At least 11 Syrian people have been killed and dozens of others injured in bomb attacks in the Syrian provinces of Damascus and Hasakah.
According to reports, a bomb planted in a vehicle detonated near a mosque in the town of Tal al-Tabeen on the outskirts of the capital, Damascus, on Wednesday, killing at least 10 people and injuring dozens of others.
Elsewhere, in the northeastern city of Hasakah, a car bomb went off at the headquarters of the Kurdish fighters at Sinalco Square, while another one detonated near a pediatric hospital.
According to local sources, who spoke on condition of anonymity, at least one Syrian was killed and 13 others, including children and women, suffered injuries in the attacks.
Also, two other terrorists detonated the explosive devices they were carrying at the headquarters of a unit of the Syrian army in the city. There has been no report on the number of casualties in the incident.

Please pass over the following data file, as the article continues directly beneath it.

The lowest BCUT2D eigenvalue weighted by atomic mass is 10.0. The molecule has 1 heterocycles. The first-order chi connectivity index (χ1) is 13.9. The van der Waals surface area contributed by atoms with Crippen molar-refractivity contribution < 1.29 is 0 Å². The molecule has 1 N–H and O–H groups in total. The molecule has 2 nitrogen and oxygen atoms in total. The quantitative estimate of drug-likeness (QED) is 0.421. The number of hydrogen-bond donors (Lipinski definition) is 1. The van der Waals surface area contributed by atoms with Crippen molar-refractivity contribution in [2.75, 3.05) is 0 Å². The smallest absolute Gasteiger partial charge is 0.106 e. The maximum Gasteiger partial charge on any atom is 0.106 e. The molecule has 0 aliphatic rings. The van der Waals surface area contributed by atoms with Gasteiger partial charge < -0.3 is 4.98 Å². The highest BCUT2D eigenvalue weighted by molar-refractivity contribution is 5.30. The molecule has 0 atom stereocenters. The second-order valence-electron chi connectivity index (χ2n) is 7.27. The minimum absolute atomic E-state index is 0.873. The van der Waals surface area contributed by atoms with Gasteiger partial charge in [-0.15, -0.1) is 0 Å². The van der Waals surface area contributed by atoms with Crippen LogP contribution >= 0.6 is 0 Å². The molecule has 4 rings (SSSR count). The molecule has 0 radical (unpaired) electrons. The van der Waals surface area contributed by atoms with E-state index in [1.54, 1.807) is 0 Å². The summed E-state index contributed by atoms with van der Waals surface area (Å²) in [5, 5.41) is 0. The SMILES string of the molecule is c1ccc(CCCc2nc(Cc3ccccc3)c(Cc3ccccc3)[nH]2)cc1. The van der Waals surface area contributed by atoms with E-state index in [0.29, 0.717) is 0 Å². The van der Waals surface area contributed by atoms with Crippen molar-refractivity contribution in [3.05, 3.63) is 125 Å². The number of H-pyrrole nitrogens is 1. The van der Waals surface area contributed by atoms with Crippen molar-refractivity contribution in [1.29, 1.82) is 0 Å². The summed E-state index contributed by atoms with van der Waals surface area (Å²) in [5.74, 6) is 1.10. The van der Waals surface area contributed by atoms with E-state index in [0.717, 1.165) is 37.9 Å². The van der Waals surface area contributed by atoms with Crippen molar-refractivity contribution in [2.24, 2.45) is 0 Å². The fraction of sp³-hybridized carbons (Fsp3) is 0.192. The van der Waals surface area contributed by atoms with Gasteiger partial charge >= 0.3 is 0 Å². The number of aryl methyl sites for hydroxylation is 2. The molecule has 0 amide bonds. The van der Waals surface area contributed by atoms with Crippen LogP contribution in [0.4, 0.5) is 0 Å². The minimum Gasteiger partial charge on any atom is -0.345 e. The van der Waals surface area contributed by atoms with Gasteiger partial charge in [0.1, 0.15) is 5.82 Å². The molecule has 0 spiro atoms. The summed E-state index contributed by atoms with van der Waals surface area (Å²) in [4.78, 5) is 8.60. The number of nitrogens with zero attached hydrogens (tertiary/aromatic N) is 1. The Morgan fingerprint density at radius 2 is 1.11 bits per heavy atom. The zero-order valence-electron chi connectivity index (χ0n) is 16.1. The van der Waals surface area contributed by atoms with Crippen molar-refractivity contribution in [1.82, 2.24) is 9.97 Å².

Meanwhile, an explosive device went off near a school in the Anaba neighborhood in the western Syrian port city of Lattakia, causing material damage but no casualties.
No group or individual has yet claimed responsibility for the bomb attacks.
At least four civilians were killed and several others injured in a car bomb attack carried out by foreign-sponsored militants in Syria’s southwestern province of Dara’a on June 22.
On June 21, a police source, also speaking on condition of anonymity, said a bomber wearing an explosive vest blew himself up inside the Hadaya Hotel in al-Qamishli city, located on the border with Turkey and 680 kilometers (420 miles) northeast of Damascus, killing one person and injuring 11 others.
The source added that the terrorist killed the guard at the hotel gate before sneaking into its basement to carry out the attack. Local authorities identified the attacker as a Saudi national.
Syria has been witnessing a deadly crisis since March 2011. Western powers and some of their regional allies – especially Qatar, Saudi Arabia, and Turkey – are logistically and financially backing the militants. The conflict has reportedly left more than 230,000 people, including almost 11,500 children, dead up until now.